Triangle: the sci-fi horror movie's ending & time loop explained.
Triangle is a sci-fi horror film that explores sin and punishment through a unique time loop-style plot, but what does it mean and how does it end?
The 2009 psychological thriller, Triangle , is an underrated gem that explores the themes of sin and punishment in a constantly changing plot that keeps audiences engaged and guessing every step of the way. Directed by Christopher Smith, Triangle is a British-Australian film that follows a group of friends on a boat trip that goes horribly awry.
As the boat trip goes on, people start dying in a tale that feels a lot like a traditional slasher film. But, as the friends try to figure out who the killer is and what’s really going on, a mystery begins to unravel into a truly bizarre tale of science fiction horror . Triangle stars Melissa George as main character Jess, a single mother of an Autistic son who clearly seems to be struggling with the daily grind of holding it together and caring for her child. While the movie’s plot descends into a time loop , the audience follows Jess’s struggle to escape the loop and make it back home to safety.
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With some unique mythological parallels combined with a modern look at time travel, sin, and punishment, Triangle delivers a truly compelling story, but does so in an open-ended way that may leave some audience members scratching their heads without multiple watches.
Triangle's Time Loop & Ending Interpretations
In past interviews, Christopher Smith has said that he wanted to keep Triangle open to interpretation, telling Indie London :
“There are three ways for you to understand the story. There’s the ‘Is it a Bermuda Triangle story and it’s all supernatural?’; there’s the ‘is she having a breakdown?’; and there’s the ‘did she get in a crash, get concussion and go off for the day?’ All those three things can work and you should feel emotionally satisfied at the end.”
An additional interpretation of the story is that Jess actually died in the car crash, and the time loop of eternal punishment is her version of Hell . She’s being punished for abusing her special needs son and is now trapped in this reality forever doomed to repeat her fatal actions.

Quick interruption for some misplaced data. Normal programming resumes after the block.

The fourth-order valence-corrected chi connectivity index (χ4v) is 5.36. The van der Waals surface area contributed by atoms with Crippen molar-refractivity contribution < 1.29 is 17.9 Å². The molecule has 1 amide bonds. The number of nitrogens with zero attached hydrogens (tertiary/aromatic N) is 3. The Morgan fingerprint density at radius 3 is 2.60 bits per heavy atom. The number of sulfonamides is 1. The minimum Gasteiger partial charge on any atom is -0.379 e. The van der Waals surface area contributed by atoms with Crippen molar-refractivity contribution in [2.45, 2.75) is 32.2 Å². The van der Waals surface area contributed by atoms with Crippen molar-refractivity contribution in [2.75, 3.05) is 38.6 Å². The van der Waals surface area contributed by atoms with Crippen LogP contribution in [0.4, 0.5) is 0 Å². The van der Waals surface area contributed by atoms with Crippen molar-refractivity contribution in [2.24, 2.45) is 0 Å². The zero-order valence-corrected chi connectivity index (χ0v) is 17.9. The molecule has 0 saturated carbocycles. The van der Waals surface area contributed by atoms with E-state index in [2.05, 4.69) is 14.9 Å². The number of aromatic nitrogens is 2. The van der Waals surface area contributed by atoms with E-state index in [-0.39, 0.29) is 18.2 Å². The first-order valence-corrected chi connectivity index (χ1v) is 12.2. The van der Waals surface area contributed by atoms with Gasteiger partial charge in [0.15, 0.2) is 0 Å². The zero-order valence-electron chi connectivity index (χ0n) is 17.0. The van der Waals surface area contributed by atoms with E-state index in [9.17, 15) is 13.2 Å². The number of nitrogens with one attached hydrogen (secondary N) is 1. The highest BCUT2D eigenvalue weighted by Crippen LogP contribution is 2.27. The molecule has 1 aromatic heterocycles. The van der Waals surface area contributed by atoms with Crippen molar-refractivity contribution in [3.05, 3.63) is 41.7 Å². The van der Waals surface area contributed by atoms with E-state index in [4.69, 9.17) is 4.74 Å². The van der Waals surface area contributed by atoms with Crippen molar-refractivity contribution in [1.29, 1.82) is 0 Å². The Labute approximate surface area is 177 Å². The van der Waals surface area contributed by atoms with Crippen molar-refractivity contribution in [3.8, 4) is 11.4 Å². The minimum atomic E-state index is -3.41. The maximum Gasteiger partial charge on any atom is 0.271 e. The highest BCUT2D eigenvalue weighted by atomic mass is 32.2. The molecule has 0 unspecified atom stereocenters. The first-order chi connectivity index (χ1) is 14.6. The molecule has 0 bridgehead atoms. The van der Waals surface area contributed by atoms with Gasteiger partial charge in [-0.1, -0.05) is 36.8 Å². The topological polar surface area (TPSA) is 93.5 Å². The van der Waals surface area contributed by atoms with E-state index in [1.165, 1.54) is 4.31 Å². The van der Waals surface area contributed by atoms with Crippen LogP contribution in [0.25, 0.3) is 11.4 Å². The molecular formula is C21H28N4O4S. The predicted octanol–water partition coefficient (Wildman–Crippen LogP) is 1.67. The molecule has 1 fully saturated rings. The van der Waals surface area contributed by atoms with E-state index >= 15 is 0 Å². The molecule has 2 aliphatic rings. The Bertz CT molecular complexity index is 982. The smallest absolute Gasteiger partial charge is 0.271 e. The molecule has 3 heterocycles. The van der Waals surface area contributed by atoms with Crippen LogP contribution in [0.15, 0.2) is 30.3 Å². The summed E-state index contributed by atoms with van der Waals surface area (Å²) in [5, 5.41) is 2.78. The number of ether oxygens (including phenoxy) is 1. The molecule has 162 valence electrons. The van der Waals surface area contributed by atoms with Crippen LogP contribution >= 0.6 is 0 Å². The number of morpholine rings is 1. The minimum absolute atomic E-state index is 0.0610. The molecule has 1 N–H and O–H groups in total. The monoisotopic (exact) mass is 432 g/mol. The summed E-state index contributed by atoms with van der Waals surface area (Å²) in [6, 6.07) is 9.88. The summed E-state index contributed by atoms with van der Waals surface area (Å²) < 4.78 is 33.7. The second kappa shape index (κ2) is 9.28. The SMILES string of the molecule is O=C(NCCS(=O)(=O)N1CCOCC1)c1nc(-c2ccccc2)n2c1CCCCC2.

That’s not just speculation, either. Christopher Smith has been clear about Triangle’s parallels to the myth of Sisyphus, a figure in Greek mythology who was punished by being forced to roll a giant boulder up a hill only for it to roll down every time it neared the top, repeating the cycle or eternity. Throughout the film, Sisyphus is mentioned specifically by name and the abandoned ocean liner that the group finds themselves stuck on is named the Aeolus, the name of Sisyphus’ father.
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In discussing his ideas for Triangle , Christopher Smith specifically mentioned wanting to make a circular film that explored déjà vu while avoiding the impulse to recycle the tactics used in Jacob's Ladder . He also mentions Memento and Dead of Night as specific influences on the creation of this movie.
This interpretation is backed up by showing hints that Jess is still stuck in the time loop as she gets in the car with Tommy after finally making it back home. When she hits a seagull and goes to discard the dead creature, a whole pile of dead gulls signals that she’s done this before, and not just one time.
Fans have also mentioned that the dead gull could be a nod to the 1834 poem, The Rime of the Ancient Mariner by Samuel Taylor Coleridge, in which a sailor is cursed when he kills an albatross. His entire crew remains stuck on their ship at sea as they all die except for the mariner who has to watch the corpses of his friends around him. When he starts to pray, he's allowed to return to land, but remains cursed to wander the earth and tell people his tale to warn them of repeating his actions, which is a very fitting comparison to draw.
Regardless of how audiences choose to interpret the movie, it’s no mystery that Triangle is a great film offering intrigue, creativity, and a chilling horror experience.
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